Reimbursements. The general rule is that you want to get reimbursed for expenses first. Then housing, then, taxable salary. Reimbursed expenses don’t show up on any tax form, ever. So maximizing these helps keep taxable income down, while the same amount of money changes hands between the church and the minister. Let’s say that the church can afford to pay $40,000 total to the minister per year. If he/she turns in cellphone, mileage, dues, library, travel, meals, and the like, or the church pays these directly, $5,000-10,000 per year can change hands legitimately without any tax to anyone. Of the $30-35,000 that remains, in many metro areas, that will handle the housing allowance nicely. We’ll discuss that in the next section. But housing isn’t subject to income taxes, so you can see that this $40,000 compensation program can be kept from income taxes entirely. It’s a nice benefit. But we start with those reimbursements. Maximize those, and then…
Housing. Apart from opting out of SS, housing is the best deal going for ministers. To put into perspective, think of the old parsonage that was near the church that was provided to the pastor and his family. Those don’t exist much anymore, and the housing allowance is the replacement for it. The pastor could live in the parsonage tax free. And in the same way, the housing allowance which replaces the parsonage, is tax free. What is housing? Well, it’s whatever it costs in your area to live in that parsonage. Costs to pay for it (the entire mortgage payment, not just interest), furnish it, maintain it, light and heat it, clean it…just about anything except for food and clothing! Limited to a fair rental value for a furnished home, so you can’t live in a mansion and take it. But from my experience, $20-40,000 perhaps is pretty usual.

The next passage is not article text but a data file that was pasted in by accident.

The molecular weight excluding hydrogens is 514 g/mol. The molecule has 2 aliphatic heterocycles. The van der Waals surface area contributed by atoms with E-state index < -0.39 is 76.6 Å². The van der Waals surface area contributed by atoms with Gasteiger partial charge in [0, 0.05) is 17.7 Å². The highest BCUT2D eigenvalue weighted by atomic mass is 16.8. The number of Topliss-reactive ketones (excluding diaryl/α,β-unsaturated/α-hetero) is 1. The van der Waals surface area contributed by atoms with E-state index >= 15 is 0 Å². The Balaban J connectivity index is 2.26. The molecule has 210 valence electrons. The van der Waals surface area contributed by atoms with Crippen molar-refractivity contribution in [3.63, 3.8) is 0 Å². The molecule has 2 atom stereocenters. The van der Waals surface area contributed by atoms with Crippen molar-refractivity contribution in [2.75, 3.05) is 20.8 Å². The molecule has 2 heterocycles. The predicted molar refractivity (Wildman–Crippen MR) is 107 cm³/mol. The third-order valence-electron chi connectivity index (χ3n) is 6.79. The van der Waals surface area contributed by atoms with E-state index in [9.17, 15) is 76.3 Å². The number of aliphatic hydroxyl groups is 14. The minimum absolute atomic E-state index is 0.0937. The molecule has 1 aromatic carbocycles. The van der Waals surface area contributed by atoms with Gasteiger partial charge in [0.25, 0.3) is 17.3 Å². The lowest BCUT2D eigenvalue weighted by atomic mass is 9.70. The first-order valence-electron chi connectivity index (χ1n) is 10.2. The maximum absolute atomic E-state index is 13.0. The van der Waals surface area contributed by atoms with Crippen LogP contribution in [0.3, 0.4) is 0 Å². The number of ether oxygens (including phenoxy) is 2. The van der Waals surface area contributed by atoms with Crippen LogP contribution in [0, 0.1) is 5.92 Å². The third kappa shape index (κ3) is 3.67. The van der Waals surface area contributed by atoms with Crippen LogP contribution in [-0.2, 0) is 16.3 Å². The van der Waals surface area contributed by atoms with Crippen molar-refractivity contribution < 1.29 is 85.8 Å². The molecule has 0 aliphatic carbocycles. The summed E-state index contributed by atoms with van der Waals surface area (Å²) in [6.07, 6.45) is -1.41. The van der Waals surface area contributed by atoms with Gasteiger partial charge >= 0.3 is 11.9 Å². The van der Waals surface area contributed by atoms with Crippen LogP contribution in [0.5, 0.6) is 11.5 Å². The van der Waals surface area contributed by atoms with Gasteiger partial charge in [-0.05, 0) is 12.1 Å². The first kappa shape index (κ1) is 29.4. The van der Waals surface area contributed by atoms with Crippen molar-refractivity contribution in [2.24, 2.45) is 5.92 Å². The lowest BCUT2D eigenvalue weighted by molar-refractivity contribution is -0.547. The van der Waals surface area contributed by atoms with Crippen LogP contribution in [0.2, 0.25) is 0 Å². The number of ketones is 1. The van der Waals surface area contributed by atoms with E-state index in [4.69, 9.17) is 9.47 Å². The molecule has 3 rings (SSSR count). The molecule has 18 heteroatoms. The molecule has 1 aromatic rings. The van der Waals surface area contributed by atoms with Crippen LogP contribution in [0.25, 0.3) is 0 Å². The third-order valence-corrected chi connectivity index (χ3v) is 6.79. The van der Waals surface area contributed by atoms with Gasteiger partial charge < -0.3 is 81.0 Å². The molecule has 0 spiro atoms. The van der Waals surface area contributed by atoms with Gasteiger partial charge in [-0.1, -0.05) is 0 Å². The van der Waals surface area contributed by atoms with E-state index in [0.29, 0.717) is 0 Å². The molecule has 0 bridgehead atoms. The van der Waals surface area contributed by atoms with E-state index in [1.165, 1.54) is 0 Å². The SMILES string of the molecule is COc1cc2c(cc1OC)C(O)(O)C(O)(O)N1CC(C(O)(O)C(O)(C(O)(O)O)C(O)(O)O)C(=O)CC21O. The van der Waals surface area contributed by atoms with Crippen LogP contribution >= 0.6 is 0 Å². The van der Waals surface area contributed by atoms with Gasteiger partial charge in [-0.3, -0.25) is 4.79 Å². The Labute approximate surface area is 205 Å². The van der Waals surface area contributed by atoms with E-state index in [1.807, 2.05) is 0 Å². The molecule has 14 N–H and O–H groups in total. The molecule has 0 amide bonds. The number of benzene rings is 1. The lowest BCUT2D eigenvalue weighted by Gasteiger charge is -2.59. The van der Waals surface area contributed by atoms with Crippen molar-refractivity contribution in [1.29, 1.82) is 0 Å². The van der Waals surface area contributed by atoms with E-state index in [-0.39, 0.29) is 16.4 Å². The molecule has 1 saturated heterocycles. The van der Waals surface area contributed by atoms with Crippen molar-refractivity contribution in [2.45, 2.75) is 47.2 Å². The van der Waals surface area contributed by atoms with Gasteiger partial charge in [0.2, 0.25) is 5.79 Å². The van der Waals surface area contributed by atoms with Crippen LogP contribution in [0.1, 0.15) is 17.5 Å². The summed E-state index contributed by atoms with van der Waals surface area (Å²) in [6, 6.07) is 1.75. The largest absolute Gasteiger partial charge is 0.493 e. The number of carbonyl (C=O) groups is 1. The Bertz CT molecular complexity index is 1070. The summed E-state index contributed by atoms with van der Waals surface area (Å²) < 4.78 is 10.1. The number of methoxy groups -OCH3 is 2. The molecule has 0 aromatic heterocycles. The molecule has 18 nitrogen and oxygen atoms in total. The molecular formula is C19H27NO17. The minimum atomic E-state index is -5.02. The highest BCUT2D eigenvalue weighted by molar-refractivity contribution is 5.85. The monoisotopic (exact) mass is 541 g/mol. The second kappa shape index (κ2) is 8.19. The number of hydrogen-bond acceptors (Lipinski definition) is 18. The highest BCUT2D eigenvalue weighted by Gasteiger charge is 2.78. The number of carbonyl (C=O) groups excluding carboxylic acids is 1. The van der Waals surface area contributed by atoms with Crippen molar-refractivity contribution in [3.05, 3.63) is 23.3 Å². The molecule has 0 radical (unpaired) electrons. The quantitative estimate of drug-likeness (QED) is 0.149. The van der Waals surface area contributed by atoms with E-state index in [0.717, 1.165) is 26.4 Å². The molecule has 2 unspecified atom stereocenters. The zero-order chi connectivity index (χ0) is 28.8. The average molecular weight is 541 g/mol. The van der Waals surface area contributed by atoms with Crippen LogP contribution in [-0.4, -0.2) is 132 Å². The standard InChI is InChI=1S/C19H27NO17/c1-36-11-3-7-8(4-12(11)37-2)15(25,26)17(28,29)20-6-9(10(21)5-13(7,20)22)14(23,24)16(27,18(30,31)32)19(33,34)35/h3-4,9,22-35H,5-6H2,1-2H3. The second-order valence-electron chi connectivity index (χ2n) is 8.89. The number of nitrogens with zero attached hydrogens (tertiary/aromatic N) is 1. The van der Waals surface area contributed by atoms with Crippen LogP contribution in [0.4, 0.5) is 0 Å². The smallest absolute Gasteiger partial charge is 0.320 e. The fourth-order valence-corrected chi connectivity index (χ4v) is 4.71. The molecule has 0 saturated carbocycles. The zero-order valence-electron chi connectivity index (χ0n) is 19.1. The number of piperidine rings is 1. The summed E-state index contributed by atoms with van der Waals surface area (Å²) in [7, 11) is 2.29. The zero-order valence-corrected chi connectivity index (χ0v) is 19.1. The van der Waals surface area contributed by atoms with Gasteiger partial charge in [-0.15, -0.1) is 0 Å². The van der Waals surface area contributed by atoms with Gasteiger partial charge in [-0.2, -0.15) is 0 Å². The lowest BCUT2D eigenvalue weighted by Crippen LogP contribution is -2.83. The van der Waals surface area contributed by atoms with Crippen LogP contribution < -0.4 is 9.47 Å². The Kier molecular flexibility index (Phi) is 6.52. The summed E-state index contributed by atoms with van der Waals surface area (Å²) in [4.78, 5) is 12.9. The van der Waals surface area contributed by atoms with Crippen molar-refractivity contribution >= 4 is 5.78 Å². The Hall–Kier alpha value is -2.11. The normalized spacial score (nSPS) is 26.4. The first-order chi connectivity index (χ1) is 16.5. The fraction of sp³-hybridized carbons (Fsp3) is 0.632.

Now, you have to keep records and prove that you spent that much, or it gets added back to income. And that housing allowance must be declared, usually at year end, board approved, prior to receiving any housing allowance the next year. So you need to know at all times what you’ve spent so that you can set the amount for the following year. There is one other thing to know about housing. While it avoids income tax, if you’ve chosen to remain in the SS system, it is subject to SS taxes. So while you may owe no income tax, we compute SS taxes on the housing amount.
Reporting. Generally, the rule is that a minister is a dual status worker-an employee of the church, yet considered self employed for tax filing. This makes it very confusing, and many churches and orgs get this wrong. A minister should be issued a W2, nearly always. BUT, there should be no withholding of any kind, or social security/medicare wages. So it’s a W2 with one figure in the wage box, and the housing amount shown in box 14 as info only. That’s it. On the pastor’s return, we pick up the wages in the usual place on the 1040, but use a Sch. C for any unreimbursed business expenses, and the SE form to compute all the SS tax on salary and housing.
Retirement. Finally, the main thing to know here is that housing and reimbursments cannot be used to determine retirement contributions or benefits. So if you manage to dodge taxable income entirely, you’ve also dodged the ability to deduct a retirement contribution. And we should note as strongly as possible that if you do choose to opt out of the SS system, you owe it to yourself and your family to take that same money and put it into retirement, disability and life insurance. One other thing of note, upon retirement, distributions can still qualify for housing exclusion, making the money tax free. Again, it’s entirely possible to make tax deductible contributions to retirement over the years, and then not have to include the benefits in income when drawn for housing. It really gets no better than that, except for the retirement benefits after death…!